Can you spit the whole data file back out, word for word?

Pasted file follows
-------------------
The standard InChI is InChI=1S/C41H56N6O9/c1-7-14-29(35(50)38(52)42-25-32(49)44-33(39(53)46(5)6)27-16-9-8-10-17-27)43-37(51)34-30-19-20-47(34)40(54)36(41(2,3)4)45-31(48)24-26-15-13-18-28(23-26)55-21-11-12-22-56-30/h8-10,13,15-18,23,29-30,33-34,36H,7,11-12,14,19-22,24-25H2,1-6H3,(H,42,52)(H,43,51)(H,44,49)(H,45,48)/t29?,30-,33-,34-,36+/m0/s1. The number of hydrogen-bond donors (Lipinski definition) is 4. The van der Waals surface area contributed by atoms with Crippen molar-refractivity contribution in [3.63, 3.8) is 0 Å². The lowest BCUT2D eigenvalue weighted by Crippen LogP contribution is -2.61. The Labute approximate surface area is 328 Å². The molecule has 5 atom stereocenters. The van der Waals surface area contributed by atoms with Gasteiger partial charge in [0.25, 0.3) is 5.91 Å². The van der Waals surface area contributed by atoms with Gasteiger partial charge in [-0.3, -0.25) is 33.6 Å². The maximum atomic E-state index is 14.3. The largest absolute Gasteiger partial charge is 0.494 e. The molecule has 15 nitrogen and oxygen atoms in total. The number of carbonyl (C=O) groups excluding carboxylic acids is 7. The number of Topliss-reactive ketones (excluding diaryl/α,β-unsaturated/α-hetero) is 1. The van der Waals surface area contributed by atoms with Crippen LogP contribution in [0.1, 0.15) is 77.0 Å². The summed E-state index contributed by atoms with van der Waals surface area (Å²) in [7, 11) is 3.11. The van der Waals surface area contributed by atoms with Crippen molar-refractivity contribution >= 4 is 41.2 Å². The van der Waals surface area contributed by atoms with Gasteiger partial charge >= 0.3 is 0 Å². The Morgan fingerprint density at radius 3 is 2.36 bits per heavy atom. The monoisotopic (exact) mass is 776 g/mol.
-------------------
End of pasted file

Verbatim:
The standard InChI is InChI=1S/C41H56N6O9/c1-7-14-29(35(50)38(52)42-25-32(49)44-33(39(53)46(5)6)27-16-9-8-10-17-27)43-37(51)34-30-19-20-47(34)40(54)36(41(2,3)4)45-31(48)24-26-15-13-18-28(23-26)55-21-11-12-22-56-30/h8-10,13,15-18,23,29-30,33-34,36H,7,11-12,14,19-22,24-25H2,1-6H3,(H,42,52)(H,43,51)(H,44,49)(H,45,48)/t29?,30-,33-,34-,36+/m0/s1. The number of hydrogen-bond donors (Lipinski definition) is 4. The van der Waals surface area contributed by atoms with Crippen molar-refractivity contribution in [3.63, 3.8) is 0 Å². The lowest BCUT2D eigenvalue weighted by Crippen LogP contribution is -2.61. The Labute approximate surface area is 328 Å². The molecule has 5 atom stereocenters. The van der Waals surface area contributed by atoms with Gasteiger partial charge in [0.25, 0.3) is 5.91 Å². The van der Waals surface area contributed by atoms with Gasteiger partial charge in [-0.3, -0.25) is 33.6 Å². The maximum atomic E-state index is 14.3. The largest absolute Gasteiger partial charge is 0.494 e. The molecule has 15 nitrogen and oxygen atoms in total. The number of carbonyl (C=O) groups excluding carboxylic acids is 7. The number of Topliss-reactive ketones (excluding diaryl/α,β-unsaturated/α-hetero) is 1. The van der Waals surface area contributed by atoms with Crippen LogP contribution in [0.1, 0.15) is 77.0 Å². The summed E-state index contributed by atoms with van der Waals surface area (Å²) in [7, 11) is 3.11. The van der Waals surface area contributed by atoms with Crippen molar-refractivity contribution >= 4 is 41.2 Å². The van der Waals surface area contributed by atoms with Gasteiger partial charge >= 0.3 is 0 Å². The Morgan fingerprint density at radius 3 is 2.36 bits per heavy atom. The monoisotopic (exact) mass is 776 g/mol.